7.23We consider that the statute should provide that the Chief Coroner may be assisted by a panel of experts from both the media and mental health fields in making this determination. This will ensure that he or she has an up-to-date understanding of both the evidence of harm from suicide reporting, and the role and function of the media. The Ministry of Health should maintain a list of names and contact details of those people who have agreed to advise the Chief Coroner in this regard. Their fees should be paid under the Witnesses and Fees Interpretation Regulations 1974 or similar provisions.
7.24It is not envisaged that the Chief Coroner would access advice from the expert panel in every case. This provision should be a power, not an obligation. It will enable the Chief Coroner to access expert advice from time to time to ensure that he or she has advice on particularly difficult cases and is kept up to date with the latest evidence of harm. Depending upon the requirements of the Chief Coroner, the panel could meet on an ad hoc basis, or urgently when the Chief Coroner is determining an application for an exemption. It could also be convened via electronic means, which would help reduce the costs.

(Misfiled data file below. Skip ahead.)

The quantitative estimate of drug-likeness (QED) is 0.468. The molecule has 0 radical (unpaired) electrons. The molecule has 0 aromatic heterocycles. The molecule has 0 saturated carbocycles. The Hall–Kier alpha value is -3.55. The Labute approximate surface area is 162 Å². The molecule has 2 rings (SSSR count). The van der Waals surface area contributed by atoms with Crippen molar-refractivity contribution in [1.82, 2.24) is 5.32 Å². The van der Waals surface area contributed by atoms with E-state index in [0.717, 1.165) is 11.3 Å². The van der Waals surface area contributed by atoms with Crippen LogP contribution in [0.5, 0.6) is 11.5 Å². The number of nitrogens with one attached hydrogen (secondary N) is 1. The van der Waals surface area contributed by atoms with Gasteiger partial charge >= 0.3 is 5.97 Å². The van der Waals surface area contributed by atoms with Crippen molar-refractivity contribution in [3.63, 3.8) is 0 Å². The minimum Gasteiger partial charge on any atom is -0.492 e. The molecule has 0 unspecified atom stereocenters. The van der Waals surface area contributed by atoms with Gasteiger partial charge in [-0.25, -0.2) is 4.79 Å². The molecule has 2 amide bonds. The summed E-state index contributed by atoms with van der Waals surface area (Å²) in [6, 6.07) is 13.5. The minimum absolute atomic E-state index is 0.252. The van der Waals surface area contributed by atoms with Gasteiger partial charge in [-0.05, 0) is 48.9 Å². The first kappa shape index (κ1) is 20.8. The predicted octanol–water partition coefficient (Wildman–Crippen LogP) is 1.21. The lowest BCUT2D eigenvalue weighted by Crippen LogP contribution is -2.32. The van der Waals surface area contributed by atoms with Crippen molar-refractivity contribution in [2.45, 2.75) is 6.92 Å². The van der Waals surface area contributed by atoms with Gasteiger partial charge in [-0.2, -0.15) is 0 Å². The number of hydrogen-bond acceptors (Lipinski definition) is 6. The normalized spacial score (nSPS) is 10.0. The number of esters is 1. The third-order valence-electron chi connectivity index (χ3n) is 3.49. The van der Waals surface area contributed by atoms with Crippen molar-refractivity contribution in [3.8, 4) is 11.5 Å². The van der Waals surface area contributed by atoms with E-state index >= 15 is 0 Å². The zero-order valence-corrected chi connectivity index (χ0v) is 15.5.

7.25Timeliness is of the utmost importance in reporting the news. Journalists have told us that under the current restrictions, the need to apply to a coroner for authority to publish the details of a death was often too hard under the day-to-day pressures of a newsroom when a story is breaking.
7.27Section 75 of the Coroners Act currently provides a person who has been refused permission to publish the particulars of a self-inflicted death with a power to apply to a High Court Judge for a review of that refusal. This right of review is essential to a just system of statutory decision making. It should be continued but amended to reflect the new provision.
7.28However, we consider that given the statutory right of review, further appeals or a right to resort to judicial review under the Judicature Amendment Act 1972 is not warranted. The characteristics of judicial review (and the inherent delay and expense associated with it) make it particularly unsuitable for this type of determination, for which timeliness is so important.
7.29The current legislative restrictions are supported by an offence provision in section 139 of the Coroners Act. A person who breaches the restrictions may be subject to a fine of $5,000 for a body corporate or $1,000 for other people. To our knowledge, no one has ever been prosecuted under that provision in respect of suicide reporting.
7.30We consider that a criminal offence remains appropriate for the proposed more clearly defined legislative restrictions on reporting the method of suicide or the fact that a death was a suicide. We envisage that it should be more straightforward to bring a prosecution under the proposed restrictions given that they will be more tightly defined and more specifically tied to the evidence of harm.